By Francis Scarcella
The Daily Item
Tom Marino's office looks strangely like his apartment.
Because it is.
That's right, the freshman U.S. representative lives in the same quarters from which he conducts business related to Pennsylvania's 10th District. And the nation. And the world.
"I stay here because I work very late some nights," said Marino, a Cogan Station Republican who stays in Washington at least four days a week. "I am really here just all the time. I wanted to be close to work and this is the way to do it."
His work space/living space, in the Cannon Building, about a mile from the Capitol, is all of 10 feet by 30 feet. Inside are a flat-screen computer, flat-screen 32-inch TV, a few chairs, a sofa and the air mattress that he inflates each night.
Click here to watch a slideshow by Daily Item staff photographer Matthew Harris.
An outer office -- where you might find any of his eight employees gathering -- has a microwave.
His walls are adorned with a single photograph, his law degree, a mirror and a huge map of the world.
This is Tom Marino's world, one he earned by beating two-term incumbent Chris Carney, a Dimock Democrat, in 2010.
But his decision to live in his office, and not allow rent to whittle away at his $174,000 salary, comes with a price.
While he does have a place to hang his hat -- or, more precisely for Marino, kick off the cowboy boots he wears with his suit and suspenders -- his quarters do not have a shower.
Marino rolls off his air mattress each morning at 5.
"I get up and go to the gym," the 58-year-old former federal prosecutor said. "I spend a few days a week running and then a few lifting weights."
Marino doesn't have to travel far to reach the workout center.
"The gym I go to is for Congress members," he said. "It's right here and all I have to do is wake up and walk downstairs."
Marino exercises at the gym for about an hour before getting ready for his daily routine.
"I have him booked up from 7 a.m. until about 11 p.m.," said Drew Kent, Marino legislative director. "He is always on the go meeting with constituents, committee meetings and voting. Sometimes he won't even take a break to eat."
Which -- other than the lack of a kitchen in his apartment -- is probably why Marino has lost more than 20 pounds since January, when he was sworn in.
"I just don't find the time," he said. "I'm down here for a reason and I want to wake up and do the best job I could for the district."
His schedule is such that "I really don't see daylight," he said. "I am in room after room and back to the office, so I see some out the window, but for the most part, I really don't go outside."
Marino's office is just under a mile away from the Capitol. He travels there via a private underground walkway -- adorned with art submitted from, among others, school children from around the country -- that is linked to his office building.
Trolley-like tram cars that hold about a dozen VIPsrollby.
Marino doesn't hop on.
"I keep moving," he said. "I don't take it because as I walk I keep getting briefed on what is going on for the day."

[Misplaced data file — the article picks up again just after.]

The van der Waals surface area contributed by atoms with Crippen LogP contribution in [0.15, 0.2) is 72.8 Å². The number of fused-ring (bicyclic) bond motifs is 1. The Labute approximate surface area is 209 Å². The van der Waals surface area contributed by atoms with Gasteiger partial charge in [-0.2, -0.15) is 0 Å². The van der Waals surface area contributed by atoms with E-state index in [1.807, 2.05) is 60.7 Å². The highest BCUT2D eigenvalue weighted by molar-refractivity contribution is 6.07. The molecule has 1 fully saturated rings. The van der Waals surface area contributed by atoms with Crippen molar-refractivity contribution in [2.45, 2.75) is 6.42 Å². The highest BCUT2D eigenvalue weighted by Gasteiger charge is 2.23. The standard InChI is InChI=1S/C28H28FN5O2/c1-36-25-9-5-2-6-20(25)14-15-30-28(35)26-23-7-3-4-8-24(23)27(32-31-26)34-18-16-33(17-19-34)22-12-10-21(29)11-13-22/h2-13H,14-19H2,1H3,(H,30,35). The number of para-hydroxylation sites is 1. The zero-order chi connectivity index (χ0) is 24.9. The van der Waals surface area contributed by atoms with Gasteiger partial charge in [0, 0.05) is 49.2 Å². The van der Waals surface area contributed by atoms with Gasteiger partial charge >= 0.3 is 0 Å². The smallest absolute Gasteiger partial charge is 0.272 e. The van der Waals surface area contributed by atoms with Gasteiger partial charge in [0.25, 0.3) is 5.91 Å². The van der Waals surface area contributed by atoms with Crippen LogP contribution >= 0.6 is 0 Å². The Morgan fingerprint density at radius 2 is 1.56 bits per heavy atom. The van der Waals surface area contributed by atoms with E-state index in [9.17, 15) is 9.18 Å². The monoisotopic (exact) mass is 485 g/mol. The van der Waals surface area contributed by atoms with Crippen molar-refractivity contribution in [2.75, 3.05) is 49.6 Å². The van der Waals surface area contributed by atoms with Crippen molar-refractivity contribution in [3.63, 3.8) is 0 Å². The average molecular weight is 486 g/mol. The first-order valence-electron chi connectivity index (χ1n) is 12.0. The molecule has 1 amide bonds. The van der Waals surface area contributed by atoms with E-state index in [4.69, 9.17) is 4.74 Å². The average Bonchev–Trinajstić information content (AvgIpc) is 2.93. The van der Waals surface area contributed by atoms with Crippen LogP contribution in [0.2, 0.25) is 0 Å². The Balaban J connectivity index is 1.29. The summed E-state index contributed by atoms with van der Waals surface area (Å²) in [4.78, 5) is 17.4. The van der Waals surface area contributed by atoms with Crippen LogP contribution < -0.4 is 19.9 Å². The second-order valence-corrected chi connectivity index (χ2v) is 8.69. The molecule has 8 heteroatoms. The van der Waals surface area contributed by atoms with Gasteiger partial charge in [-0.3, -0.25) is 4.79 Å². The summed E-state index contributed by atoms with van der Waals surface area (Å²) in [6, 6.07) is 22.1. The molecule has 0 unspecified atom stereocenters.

At the end of his drive from Cogan Station to Washington -- a 210-mile drive that takes 4½ hours without traffic -- he sees the dome on the skyline of the nation's capital.
It's an overwhelming feeling, he said.
Inside the Capitol you might catch him staring upward, at the dome of the inside Rotunda.
"As I am walking through here, I stop and look up and realize that great statesmen walked here before me," he said.
But there's not much time to ponder the past.
Marino, who sits on the House Judiciary, Homeland Security and the Foreign Affairs committees, had five meetings before noon on Thursday.
"These are very important because I like to know exactly what is going on at all times," Marino said. "Each meeting is important."
As Marino spoke, he walked rapidly down the hall of the Capitol, relaying that the Joint Subcommittee hearing for the Homeland Security Committee meeting was important because it was a voting meeting.
"I need to be there to hear all sides," Marino said. "I take every point that each member of the committee says very seriously."
From day one, when Marino decided to throw his name into the mix to run for Congress, he said it wasn't about politics -- it was about doing the right thing.
No sooner had he gotten his foot in the door than he stepped through the wrong one leading to the House floor.
"Republicans and Democrats enter the floor from their respective sides for some reason," Marino said.
"I remember I went through the Democrat side and they kind of stopped and looked at me like I was crazy."
That, Marino said, is one of the things about Washington he doesn't like.
"The bipartisan politics," he said. "It doesn't make sense."
"During a committee meeting I was listening to a Democrat member make a valid point about an issue," he said. "I asked if we could table it for now and discuss it in the future and they said no. It came to a vote and I had to vote no, so the amendment was gone for good. Those are the things that bother me."
Marino said he isn't always in a good mood doing the job he loves.
"I get cranky from time to time," Marino said. "But when I do my staffers will put ice cream on my desk because they know it is my weakness."
About seven hours into his day Thursday, Marino had several more meetings to attend and said he would be working until well past 11 p.m.
Then back to his apartment. Kick off the cowboy boots. Collapse on the air mattress.
Back to the gym first thing in the morning, where he will grab that shower.
"I love it though," he said.
On weekends, another 210-mile trip back to Cogan Station.
A real bed. His own shower.
"I always tell my wife, Edith, that if she looks over and sees me smiling in my sleep to please not wake me because there is a reason for the smile.
"I'm a congressman."